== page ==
I have no doubt you are sexually hip, but just in case you’re not, please know that “teabag” has a particular meaning in certain circles. In order to have a discussion of our general topic, we must be aware of that meaning, and I call on the Source of All Knowledge, Wikipedia: “‘Teabagging’ is a slang term for the act of a man placing his scrotum in the mouth or on or around the face (including the top of the head) of another person, often in a repeated in-and-out motion as in irrumatio. The practice resembles dipping a tea bag into a cup of tea.” I could quote you more, but you have had enough… “Tory” and “Whig” were putdowns when they originated, and so was “neoconservative.” (All things are new again, I guess.) “Yankee Doodle” was none too nice. That second word probably relates to the male organ. In the world of art, “Impressionist” was a putdown directed at those who painted rather gauzily or suggestively, rather than accurately. But no one today would consider Monet defamed if called an Impressionist. What about a special case— the worst word in American English, as some of us see it, namely the N-word? When I was growing up, in Ann Arbor, Mich., there was a little debate: Should school officials try to prevent black students from using the N-word? I don’t believe the issue was ever settled. And this brings up the question of whether “teabagger” could be kind of a conservative N-word: to be used in the family, but radioactive outside the family. —“Rise of an Epithet: ‘Teabagger’ and what to do,” Jay Nordlinger, National Review
Dissecting the brain of a man with no memory
seems little different than listening to Obama’s speech on Afghanistan: “civilian surge,” “the struggle against violent extremism,” “the transition to Afghan responsibility”
or all the hullabaloo about how the economy is getting better when it’s only getting worse less quickly
He had lived his life like one of those princes of Armenian fable, maybe Ara the Beautiful or Tigran the Great. His story began in a tiny storefront in Beirut, where his mother in her apron hand spooned the fluffy white garlic paste that would become the family fortune. From Hollywood to Anaheim, he had opened a chain of fast-food rotisserie chicken restaurants that dazzled the food critics and turned customers into a cult. Poets wrote about his Zankou chicken. Musicians sang about his Zankou chicken. Now that he was dying, his dream of building an empire, 100 Zankous across the land, a Zankou in every major city, would be his four sons’ to pursue. In the days before, he had pulled them aside one by one—Dikran, Steve, Ara, Vartkes—and told them he had no regrets. He was 56 years old, that was true, but life had not cheated him. He did not tell them he had just one more piece of business left to do.–“The Zankou Chicken Murders: When the patriarch of the hugely popular fast-food chain killed his mother and sister, then himself, he left behind a family wrestling with fate–and each other,” Mark Arax, Los Angeles Magazine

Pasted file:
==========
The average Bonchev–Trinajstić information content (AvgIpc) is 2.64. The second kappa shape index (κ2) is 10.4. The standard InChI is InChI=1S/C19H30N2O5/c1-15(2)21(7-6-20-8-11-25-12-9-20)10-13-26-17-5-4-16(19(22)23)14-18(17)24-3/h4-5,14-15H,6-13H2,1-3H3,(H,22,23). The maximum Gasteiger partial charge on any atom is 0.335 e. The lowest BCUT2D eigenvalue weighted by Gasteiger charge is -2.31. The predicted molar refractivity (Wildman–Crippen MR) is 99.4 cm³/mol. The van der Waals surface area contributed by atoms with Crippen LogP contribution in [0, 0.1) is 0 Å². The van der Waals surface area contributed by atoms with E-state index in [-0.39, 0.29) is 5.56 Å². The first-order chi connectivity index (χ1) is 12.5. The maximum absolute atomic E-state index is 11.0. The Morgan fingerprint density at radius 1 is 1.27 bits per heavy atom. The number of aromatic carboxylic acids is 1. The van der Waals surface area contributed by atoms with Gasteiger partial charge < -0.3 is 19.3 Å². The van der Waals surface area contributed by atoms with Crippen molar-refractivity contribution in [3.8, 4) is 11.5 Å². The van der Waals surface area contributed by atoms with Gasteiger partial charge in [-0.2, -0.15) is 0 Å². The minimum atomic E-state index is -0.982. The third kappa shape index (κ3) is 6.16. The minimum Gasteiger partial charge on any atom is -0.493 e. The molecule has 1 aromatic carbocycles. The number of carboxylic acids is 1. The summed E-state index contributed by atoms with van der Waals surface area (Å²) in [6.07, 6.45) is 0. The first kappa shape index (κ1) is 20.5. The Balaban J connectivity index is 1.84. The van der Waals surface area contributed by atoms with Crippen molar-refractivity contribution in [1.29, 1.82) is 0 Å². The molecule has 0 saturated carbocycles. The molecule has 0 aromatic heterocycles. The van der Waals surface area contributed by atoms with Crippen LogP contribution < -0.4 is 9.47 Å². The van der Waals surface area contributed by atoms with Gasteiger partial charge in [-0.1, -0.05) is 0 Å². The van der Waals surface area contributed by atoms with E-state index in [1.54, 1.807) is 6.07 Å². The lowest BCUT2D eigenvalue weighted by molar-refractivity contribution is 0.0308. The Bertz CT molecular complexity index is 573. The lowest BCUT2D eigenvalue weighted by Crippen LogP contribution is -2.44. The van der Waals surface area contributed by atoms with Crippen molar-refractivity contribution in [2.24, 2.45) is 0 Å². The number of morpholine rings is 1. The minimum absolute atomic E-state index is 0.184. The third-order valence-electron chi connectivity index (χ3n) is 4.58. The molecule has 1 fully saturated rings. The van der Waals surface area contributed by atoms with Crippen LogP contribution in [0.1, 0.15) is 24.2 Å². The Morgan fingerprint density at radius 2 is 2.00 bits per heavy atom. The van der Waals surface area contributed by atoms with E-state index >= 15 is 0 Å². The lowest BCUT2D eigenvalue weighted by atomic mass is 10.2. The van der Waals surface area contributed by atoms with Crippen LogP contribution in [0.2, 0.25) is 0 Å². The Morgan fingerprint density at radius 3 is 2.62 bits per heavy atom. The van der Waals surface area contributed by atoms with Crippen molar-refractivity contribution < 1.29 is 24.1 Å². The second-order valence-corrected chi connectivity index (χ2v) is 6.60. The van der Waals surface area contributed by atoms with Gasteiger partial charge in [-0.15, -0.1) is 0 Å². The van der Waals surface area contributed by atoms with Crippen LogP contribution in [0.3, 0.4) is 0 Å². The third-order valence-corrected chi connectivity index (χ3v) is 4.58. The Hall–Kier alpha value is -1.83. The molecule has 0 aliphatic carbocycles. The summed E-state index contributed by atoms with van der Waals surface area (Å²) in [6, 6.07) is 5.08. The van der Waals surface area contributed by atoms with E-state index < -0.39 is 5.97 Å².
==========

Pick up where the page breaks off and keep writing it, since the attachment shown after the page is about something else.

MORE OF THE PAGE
Copenhagen’s mayor to environmental delegates: “be sustainable: don’t buy sex;” meanwhile, Danish working women willing to do it for the environment: free sex for conference attendees; sex advice from Italian men: “I always advise my American girlfriends to avoid most Italian men because their view of a man-woman relationship is oftentimes embarrassingly cliché and outdated. I call this the “Dolce Vita Complex” — the Italian man thinks he is simultaneously Marcello Mastroianni and Baby Jesus.”
Wikipedia owes its existence to the nerdy culture of the first online discussion systems, such as Usenet; the unlikely success of moderated social sites, such as Slashdot, which was so influential in Wikipedia’s early days that the project was briefly known as “the Encyclopedia That Slashdot Built”; and the emergence of a tight community around WikiWikiWeb, the first application to use the wiki style of editing. The dotcom recession also helped by freeing a supply of superbly talented technologists from the burdens of paid employment. Wikipedia’s editing philosophy is about simplicity, and two of the cofounders, Larry Sanger and Jimmy Wales, get much of the credit for it. From the earliest days, the community relied on three core rules:
Neutrality: entries cannot be partisan and should reflect fact rather than opinion (this “neutral point of view” principle is the site’s only nonnegotiable policy).
Verifiability: entries should quote facts that can easily be checked.
No Original Research: entries should not contain original and unpublished thought.
Top-ten archetypes of Internet commenters, or an answer to the question “don’t they have anything better to do with their time?”; related: the spread of the lonely virus; the sepia-toned nostalgia of watching Marilyn Monroe smoke weed; and why science must now embrace the “God particle”